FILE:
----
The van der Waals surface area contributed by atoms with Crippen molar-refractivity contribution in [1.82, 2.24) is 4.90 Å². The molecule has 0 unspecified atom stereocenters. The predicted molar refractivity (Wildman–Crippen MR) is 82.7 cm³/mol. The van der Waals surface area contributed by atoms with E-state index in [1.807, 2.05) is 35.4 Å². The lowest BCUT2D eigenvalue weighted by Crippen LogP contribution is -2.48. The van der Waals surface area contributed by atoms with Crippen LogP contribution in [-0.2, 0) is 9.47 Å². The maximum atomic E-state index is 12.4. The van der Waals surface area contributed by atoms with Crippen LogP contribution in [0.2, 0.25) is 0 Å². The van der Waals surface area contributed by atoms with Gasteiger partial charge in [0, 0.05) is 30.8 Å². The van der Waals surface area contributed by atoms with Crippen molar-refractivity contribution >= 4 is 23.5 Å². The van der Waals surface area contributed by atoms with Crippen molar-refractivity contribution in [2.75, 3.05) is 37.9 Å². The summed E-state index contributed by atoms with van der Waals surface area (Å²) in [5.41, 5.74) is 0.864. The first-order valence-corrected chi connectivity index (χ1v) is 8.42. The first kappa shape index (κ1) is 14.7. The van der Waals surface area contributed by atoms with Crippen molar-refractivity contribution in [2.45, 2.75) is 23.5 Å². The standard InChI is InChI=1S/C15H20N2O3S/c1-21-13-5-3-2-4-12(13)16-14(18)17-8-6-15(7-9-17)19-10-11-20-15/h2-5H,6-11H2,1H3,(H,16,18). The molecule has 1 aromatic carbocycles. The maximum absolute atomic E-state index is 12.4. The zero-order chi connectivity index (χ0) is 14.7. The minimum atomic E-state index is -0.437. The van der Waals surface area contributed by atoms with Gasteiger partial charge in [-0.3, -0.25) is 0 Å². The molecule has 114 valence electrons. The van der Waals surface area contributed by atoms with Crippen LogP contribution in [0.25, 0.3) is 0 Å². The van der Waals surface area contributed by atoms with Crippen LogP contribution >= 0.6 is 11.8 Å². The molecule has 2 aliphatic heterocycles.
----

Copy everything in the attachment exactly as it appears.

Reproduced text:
The van der Waals surface area contributed by atoms with Crippen molar-refractivity contribution in [1.82, 2.24) is 4.90 Å². The molecule has 0 unspecified atom stereocenters. The predicted molar refractivity (Wildman–Crippen MR) is 82.7 cm³/mol. The van der Waals surface area contributed by atoms with E-state index in [1.807, 2.05) is 35.4 Å². The lowest BCUT2D eigenvalue weighted by Crippen LogP contribution is -2.48. The van der Waals surface area contributed by atoms with Crippen LogP contribution in [-0.2, 0) is 9.47 Å². The maximum atomic E-state index is 12.4. The van der Waals surface area contributed by atoms with Crippen LogP contribution in [0.2, 0.25) is 0 Å². The van der Waals surface area contributed by atoms with Gasteiger partial charge in [0, 0.05) is 30.8 Å². The van der Waals surface area contributed by atoms with Crippen molar-refractivity contribution >= 4 is 23.5 Å². The van der Waals surface area contributed by atoms with Crippen molar-refractivity contribution in [2.75, 3.05) is 37.9 Å². The summed E-state index contributed by atoms with van der Waals surface area (Å²) in [5.41, 5.74) is 0.864. The first-order valence-corrected chi connectivity index (χ1v) is 8.42. The first kappa shape index (κ1) is 14.7. The van der Waals surface area contributed by atoms with Crippen molar-refractivity contribution in [2.45, 2.75) is 23.5 Å². The standard InChI is InChI=1S/C15H20N2O3S/c1-21-13-5-3-2-4-12(13)16-14(18)17-8-6-15(7-9-17)19-10-11-20-15/h2-5H,6-11H2,1H3,(H,16,18). The molecule has 1 aromatic carbocycles. The maximum absolute atomic E-state index is 12.4. The zero-order chi connectivity index (χ0) is 14.7. The minimum atomic E-state index is -0.437. The van der Waals surface area contributed by atoms with Gasteiger partial charge in [-0.3, -0.25) is 0 Å². The molecule has 114 valence electrons. The van der Waals surface area contributed by atoms with Crippen LogP contribution in [0.25, 0.3) is 0 Å². The van der Waals surface area contributed by atoms with Crippen LogP contribution >= 0.6 is 11.8 Å². The molecule has 2 aliphatic heterocycles.